This article comes from material from the author's PhD dissertation with research supported by grant #S11-3H from Idaho State University's Humanities and Social Sciences Research Committee. Owen Barfield (the grandson and trustee of the Owen Barfield Literary Estate) granted permission to access and use the unpublished sources in the dissertation and this article.
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TIFFANY Brooke martin has a PhD in English and the Teaching of English from Idaho State University. Her dissertation was on Owen Barfield's writings with a focus on fantasy and fiction, and she is an adviser and editor for the Owen Barfield Literary Estate. Tiffany currently works in communications for Roquette, a global company that produces plant-based ingredients for food, health, and nutrition markets.
(1) This is not to say that the other Inklings had not written fantasy by this time. For example, Tolkien wrote Roverandom for his children in the late 1920s, but it was not published until 1998. Tolkien also wrote a series of illustrated Father Christmas letters for his children from 1920 to 1943, but these were not published until 1976.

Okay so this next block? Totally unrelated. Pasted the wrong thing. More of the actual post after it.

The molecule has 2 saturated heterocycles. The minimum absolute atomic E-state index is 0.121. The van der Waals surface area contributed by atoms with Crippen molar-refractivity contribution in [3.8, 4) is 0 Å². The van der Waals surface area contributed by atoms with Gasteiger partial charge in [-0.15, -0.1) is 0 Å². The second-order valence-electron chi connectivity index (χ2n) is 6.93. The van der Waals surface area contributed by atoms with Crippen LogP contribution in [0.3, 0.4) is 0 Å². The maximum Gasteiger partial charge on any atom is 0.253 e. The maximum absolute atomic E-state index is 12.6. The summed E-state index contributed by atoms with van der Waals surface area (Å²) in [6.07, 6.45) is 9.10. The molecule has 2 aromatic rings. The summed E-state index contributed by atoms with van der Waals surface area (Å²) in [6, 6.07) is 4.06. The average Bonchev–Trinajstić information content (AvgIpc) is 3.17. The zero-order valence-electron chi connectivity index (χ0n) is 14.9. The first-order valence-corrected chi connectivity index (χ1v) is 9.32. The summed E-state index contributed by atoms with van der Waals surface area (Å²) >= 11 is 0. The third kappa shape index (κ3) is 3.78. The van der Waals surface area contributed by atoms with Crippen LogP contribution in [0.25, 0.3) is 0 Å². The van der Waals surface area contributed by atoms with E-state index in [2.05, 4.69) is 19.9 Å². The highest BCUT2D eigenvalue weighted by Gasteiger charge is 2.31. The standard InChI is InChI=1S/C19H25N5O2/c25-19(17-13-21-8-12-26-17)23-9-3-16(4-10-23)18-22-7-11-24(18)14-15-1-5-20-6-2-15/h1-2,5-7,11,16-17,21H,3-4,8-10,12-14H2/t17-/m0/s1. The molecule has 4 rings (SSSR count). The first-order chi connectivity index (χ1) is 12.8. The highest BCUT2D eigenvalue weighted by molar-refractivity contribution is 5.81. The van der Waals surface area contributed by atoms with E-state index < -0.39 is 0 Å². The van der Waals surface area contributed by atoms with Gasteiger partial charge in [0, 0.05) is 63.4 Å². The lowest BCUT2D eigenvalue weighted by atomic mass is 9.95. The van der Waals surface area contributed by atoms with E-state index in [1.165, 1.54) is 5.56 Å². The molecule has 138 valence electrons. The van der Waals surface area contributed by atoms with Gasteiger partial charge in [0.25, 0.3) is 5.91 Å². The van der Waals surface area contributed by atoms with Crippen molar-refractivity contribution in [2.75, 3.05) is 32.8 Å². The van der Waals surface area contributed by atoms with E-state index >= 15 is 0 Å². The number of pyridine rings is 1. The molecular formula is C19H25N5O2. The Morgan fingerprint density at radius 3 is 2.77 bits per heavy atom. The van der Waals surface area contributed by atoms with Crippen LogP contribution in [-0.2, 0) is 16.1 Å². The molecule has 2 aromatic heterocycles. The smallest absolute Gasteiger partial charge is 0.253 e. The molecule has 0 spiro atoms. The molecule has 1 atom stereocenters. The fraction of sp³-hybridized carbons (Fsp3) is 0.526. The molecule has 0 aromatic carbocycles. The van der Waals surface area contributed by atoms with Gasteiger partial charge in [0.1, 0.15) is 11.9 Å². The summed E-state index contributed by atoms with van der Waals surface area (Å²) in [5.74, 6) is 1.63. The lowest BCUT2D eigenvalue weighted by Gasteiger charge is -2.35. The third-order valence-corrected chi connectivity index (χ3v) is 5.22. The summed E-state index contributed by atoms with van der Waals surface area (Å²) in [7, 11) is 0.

(2) See Diener ch. 2 "The Anthroposophical Background" for a helpful summary of anthroposophy and Rudolf Steiner's ideas.
(3) This essay and the theme of the afterlife was influential to Lewis and his spiritual and intellectual development both then and afterwards: "Fifteen years later, when Lewis was considering what might best comprise a book of essays in memory of Charles Williams, he listed this piece by Barfield, tellingly mistitling it 'Immortality.' In later years, immortality would become one of the most important topics in Lewis's own writings" (Hipolito, "C.S. Lewis" 231-32).
(4) Barfield elaborates that "Psyche melts in the dark in the secret embraces of Eros; but as soon as she takes the lamp to him, he vanishes. Pure love cannot be written or spoken of, it can only write or speak. It would be well if more people understood this" (57). Lewis would later retell the Cupid and Psyche myth in Till We Have Faces, and it seems possible that Barfield's "Death" essay was influential to some degree on Lewis's ideas in his novel.
(5) Barfield's fantasy works, The Rose on the Ash-Heap and Virginia's conte in Eager Spring, are not primarily for children and thus not discussed here with his other fairy tales.
(6) Barfield had a lifelong commitment to supporting the wellbeing of children; besides adopting and fostering children in the 1920-40s, he was involved with the Society for the Protection of Unborn Children especially during the 1960-70s and donated to the Child Welfare League of America in his later years, according to a check and statement saved in his 1995-96 correspondence files (see Catalogue, shelfmark Dep. c. 1067).
(7) The word "Nix" is open to interpretation as to why Barfield gives the story this place name. In its first definition as a noun, nix means "[n]othing; nobody"; the word can also be used as "'Beware!' 'Look out!'" or "as a children's truce term." In its second meaning as a noun, nix comes from the German word for a mythological water sprite or nymph, which relates to the tale's watery location.